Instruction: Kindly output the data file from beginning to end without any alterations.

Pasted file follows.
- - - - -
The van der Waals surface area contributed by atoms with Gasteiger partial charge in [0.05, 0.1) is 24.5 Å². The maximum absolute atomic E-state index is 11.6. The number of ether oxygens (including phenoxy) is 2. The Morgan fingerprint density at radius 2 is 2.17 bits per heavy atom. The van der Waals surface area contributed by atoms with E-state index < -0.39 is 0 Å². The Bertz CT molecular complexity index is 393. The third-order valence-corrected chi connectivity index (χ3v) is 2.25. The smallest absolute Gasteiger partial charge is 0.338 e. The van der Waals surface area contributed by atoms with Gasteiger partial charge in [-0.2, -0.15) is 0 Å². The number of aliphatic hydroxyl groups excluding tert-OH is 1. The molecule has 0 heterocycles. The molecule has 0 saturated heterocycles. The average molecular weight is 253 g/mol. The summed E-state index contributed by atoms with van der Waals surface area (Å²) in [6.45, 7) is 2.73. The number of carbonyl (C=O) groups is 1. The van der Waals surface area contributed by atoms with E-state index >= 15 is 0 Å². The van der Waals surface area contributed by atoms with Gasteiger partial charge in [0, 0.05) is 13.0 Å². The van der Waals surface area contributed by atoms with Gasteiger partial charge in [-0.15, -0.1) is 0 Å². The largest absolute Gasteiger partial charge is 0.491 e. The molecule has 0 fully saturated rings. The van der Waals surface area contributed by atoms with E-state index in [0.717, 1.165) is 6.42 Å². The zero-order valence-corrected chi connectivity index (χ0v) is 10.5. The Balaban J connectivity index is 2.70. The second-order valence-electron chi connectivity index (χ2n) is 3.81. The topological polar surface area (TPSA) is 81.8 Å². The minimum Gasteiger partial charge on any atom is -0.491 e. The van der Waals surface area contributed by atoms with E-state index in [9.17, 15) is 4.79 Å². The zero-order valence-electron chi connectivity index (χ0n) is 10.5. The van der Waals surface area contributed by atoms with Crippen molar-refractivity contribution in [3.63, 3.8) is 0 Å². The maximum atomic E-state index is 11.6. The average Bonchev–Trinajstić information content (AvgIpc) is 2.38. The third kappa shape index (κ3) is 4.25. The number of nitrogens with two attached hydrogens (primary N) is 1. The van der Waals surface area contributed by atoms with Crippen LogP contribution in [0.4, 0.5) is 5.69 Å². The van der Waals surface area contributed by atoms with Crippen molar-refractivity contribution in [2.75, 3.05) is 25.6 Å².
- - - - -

The van der Waals surface area contributed by atoms with Gasteiger partial charge in [0.05, 0.1) is 24.5 Å². The maximum absolute atomic E-state index is 11.6. The number of ether oxygens (including phenoxy) is 2. The Morgan fingerprint density at radius 2 is 2.17 bits per heavy atom. The van der Waals surface area contributed by atoms with E-state index < -0.39 is 0 Å². The Bertz CT molecular complexity index is 393. The third-order valence-corrected chi connectivity index (χ3v) is 2.25. The smallest absolute Gasteiger partial charge is 0.338 e. The van der Waals surface area contributed by atoms with Gasteiger partial charge in [-0.2, -0.15) is 0 Å². The number of aliphatic hydroxyl groups excluding tert-OH is 1. The molecule has 0 heterocycles. The molecule has 0 saturated heterocycles. The average molecular weight is 253 g/mol. The summed E-state index contributed by atoms with van der Waals surface area (Å²) in [6.45, 7) is 2.73. The number of carbonyl (C=O) groups is 1. The van der Waals surface area contributed by atoms with E-state index >= 15 is 0 Å². The van der Waals surface area contributed by atoms with Gasteiger partial charge in [0, 0.05) is 13.0 Å². The van der Waals surface area contributed by atoms with Gasteiger partial charge in [-0.15, -0.1) is 0 Å². The largest absolute Gasteiger partial charge is 0.491 e. The molecule has 0 fully saturated rings. The van der Waals surface area contributed by atoms with E-state index in [0.717, 1.165) is 6.42 Å². The zero-order valence-corrected chi connectivity index (χ0v) is 10.5. The Balaban J connectivity index is 2.70. The second-order valence-electron chi connectivity index (χ2n) is 3.81. The topological polar surface area (TPSA) is 81.8 Å². The minimum Gasteiger partial charge on any atom is -0.491 e. The van der Waals surface area contributed by atoms with E-state index in [9.17, 15) is 4.79 Å². The zero-order valence-electron chi connectivity index (χ0n) is 10.5. The van der Waals surface area contributed by atoms with Crippen molar-refractivity contribution in [3.63, 3.8) is 0 Å². The maximum atomic E-state index is 11.6. The average Bonchev–Trinajstić information content (AvgIpc) is 2.38. The third kappa shape index (κ3) is 4.25. The number of nitrogens with two attached hydrogens (primary N) is 1. The van der Waals surface area contributed by atoms with Crippen LogP contribution in [0.4, 0.5) is 5.69 Å². The van der Waals surface area contributed by atoms with Crippen molar-refractivity contribution in [2.75, 3.05) is 25.6 Å².